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Zika and twitter

Mohsen Farhadloo, Kenneth Winneg, Man-Pui Sally Chan, Kathleen Hall Jamieson, Dolores Albarracin
BACKGROUND: Recent outbreaks of Zika virus around the world led to increased discussions about this issue on social media platforms such as Twitter. These discussions may provide useful information about attitudes, knowledge, and behaviors of the population regarding issues that are important for public policy. OBJECTIVE: We sought to identify the associations of the topics of discussions on Twitter and survey measures of Zika-related attitudes, knowledge, and behaviors, not solely based upon the volume of such discussions but by analyzing the content of conversations using probabilistic techniques...
February 9, 2018: JMIR Public Health and Surveillance
Santosh Vijaykumar, Glen Nowak, Itai Himelboim, Yan Jin
BACKGROUND: This paper goes beyond detecting specific themes within Zika-related chatter on Twitter, to identify the key actors who influence the diffusive process through which some themes become more amplified than others. METHODS: We collected all Zika-related tweets during the 3 months immediately after the first U.S. case of Zika. After the tweets were categorized into 12 themes, a cross-section were grouped into weekly datasets, to capture 12 amplifier/user groups, and analyzed by 4 amplification modes: mentions, retweets, talkers, and Twitter-wide amplifiers...
January 4, 2018: American Journal of Infection Control
Germana Barata, Kenneth Shores, Juan Pablo Alperin
BACKGROUND: When the Zika virus outbreak became a global health emergency in early 2016, the scientific community responded with an increased output of Zika-related research. This upsurge in research naturally made its way into academic journals along with editorials, news, and reports. However, it is not yet known how or whether these scholarly communications were distributed to the populations most affected by Zika. METHODOLOGY/PRINCIPAL FINDINGS: To understand how scientific outputs about Zika reached global and local audiences, we collected Tweets and Facebook posts that linked to Zika-related research in the first six months of 2016...
2018: PloS One
Neeraja Chandrasekaran, Kimberly Gressick, Vivek Singh, Jaclyn Kwal, Natalia Cap, Tulay Koru-Sengul, Christine L Curry
Introduction In 2015, there was an outbreak of Zika virus in Brazil that spread throughout the Americas. The association of Zika virus with birth defects in infants born to infected pregnant women created concern for women of childbearing age. Social media is an important platform for health promotion, communication, and education on preventative methods during Zika virus outbreaks. Methods We evaluated the utility of social media on providing information regarding Zika virus. Facebook, Instagram, Twitter, and YouTube were utilized for our study...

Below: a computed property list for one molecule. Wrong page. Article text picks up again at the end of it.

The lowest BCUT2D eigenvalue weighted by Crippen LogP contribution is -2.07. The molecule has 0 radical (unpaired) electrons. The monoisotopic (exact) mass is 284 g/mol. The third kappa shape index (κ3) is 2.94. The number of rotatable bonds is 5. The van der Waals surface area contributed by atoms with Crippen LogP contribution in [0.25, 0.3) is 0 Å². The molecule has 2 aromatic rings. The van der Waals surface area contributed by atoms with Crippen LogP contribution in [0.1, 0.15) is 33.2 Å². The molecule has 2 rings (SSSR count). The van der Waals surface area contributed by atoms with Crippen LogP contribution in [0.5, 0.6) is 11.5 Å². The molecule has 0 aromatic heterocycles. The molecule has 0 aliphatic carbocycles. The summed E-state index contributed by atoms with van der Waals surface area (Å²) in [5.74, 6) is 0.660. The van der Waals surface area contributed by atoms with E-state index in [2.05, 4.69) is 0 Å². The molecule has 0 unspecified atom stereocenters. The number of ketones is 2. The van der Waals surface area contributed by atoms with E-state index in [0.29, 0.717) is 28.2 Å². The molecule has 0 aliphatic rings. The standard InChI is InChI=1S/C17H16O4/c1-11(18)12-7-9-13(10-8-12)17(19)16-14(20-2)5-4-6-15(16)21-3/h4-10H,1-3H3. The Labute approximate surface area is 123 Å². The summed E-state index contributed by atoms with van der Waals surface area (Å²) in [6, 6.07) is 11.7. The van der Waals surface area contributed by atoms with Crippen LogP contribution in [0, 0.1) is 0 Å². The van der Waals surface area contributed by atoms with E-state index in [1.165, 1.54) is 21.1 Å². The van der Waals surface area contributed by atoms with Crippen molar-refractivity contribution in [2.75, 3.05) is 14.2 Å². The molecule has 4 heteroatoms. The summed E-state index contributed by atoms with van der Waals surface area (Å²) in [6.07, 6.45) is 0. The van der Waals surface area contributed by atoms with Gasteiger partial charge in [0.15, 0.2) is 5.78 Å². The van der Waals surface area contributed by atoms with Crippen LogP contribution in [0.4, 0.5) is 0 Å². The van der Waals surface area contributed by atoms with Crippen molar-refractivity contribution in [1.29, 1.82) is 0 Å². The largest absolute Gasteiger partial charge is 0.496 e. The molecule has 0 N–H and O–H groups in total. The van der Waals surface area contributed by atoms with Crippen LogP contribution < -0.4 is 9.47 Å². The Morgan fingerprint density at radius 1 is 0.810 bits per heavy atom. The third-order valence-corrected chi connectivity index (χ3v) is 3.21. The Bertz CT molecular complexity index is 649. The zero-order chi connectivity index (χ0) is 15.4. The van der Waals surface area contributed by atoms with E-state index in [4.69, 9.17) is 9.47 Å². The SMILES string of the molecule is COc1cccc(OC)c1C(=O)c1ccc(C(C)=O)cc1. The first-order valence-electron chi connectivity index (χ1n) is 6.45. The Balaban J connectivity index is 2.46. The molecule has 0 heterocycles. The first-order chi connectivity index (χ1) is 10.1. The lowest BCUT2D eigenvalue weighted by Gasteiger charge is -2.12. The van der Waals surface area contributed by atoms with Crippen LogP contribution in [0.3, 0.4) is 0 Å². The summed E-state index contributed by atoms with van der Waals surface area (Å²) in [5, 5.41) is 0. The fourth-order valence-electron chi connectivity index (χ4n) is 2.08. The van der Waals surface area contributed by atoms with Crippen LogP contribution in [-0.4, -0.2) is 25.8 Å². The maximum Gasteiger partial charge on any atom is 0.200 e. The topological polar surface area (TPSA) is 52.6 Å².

October 23, 2017: Curēus
Simon Pollett, Benjamin M Althouse, Brett Forshey, George W Rutherford, Richard G Jarman
Internet-based surveillance methods for vector-borne diseases (VBDs) using "big data" sources such as Google, Twitter, and internet newswire scraping have recently been developed, yet reviews on such "digital disease detection" methods have focused on respiratory pathogens, particularly in high-income regions. Here, we present a narrative review of the literature that has examined the performance of internet-based biosurveillance for diseases caused by vector-borne viruses, parasites, and other pathogens, including Zika, dengue, other arthropod-borne viruses, malaria, leishmaniasis, and Lyme disease across a range of settings, including low- and middle-income countries...
November 2017: PLoS Neglected Tropical Diseases
Roopteja Muppalla, Michele Miller, Tanvi Banerjee, William Romine
Zika virus has caught the worlds attention, and has led people to share their opinions and concerns on social media like Twitter. Using text-based features, extracted with the help of Parts of Speech (POS) taggers and N-gram, a classifier was built to detect Zika related tweets from Twitter. With a simple logistic classifier, the system was successful in detecting Zika related tweets from Twitter with a 92% accuracy. Moreover, key features were identified that provide deeper insights on the content of tweets relevant to Zika...
July 2017: Conference Proceedings: Annual International Conference of the IEEE Engineering in Medicine and Biology Society
Michele Miller, Tanvi Banerjee, Roopteja Muppalla, William Romine, Amit Sheth
BACKGROUND: In order to harness what people are tweeting about Zika, there needs to be a computational framework that leverages machine learning techniques to recognize relevant Zika tweets and, further, categorize these into disease-specific categories to address specific societal concerns related to the prevention, transmission, symptoms, and treatment of Zika virus. OBJECTIVE: The purpose of this study was to determine the relevancy of the tweets and what people were tweeting about the 4 disease characteristics of Zika: symptoms, transmission, prevention, and treatment...
June 19, 2017: JMIR Public Health and Surveillance
Fangjian Guo, Alexander R Norton, Erika L Fuchs, Jacqueline M Hirth, Mariano A Garcia-Blanco, Abbey B Berenson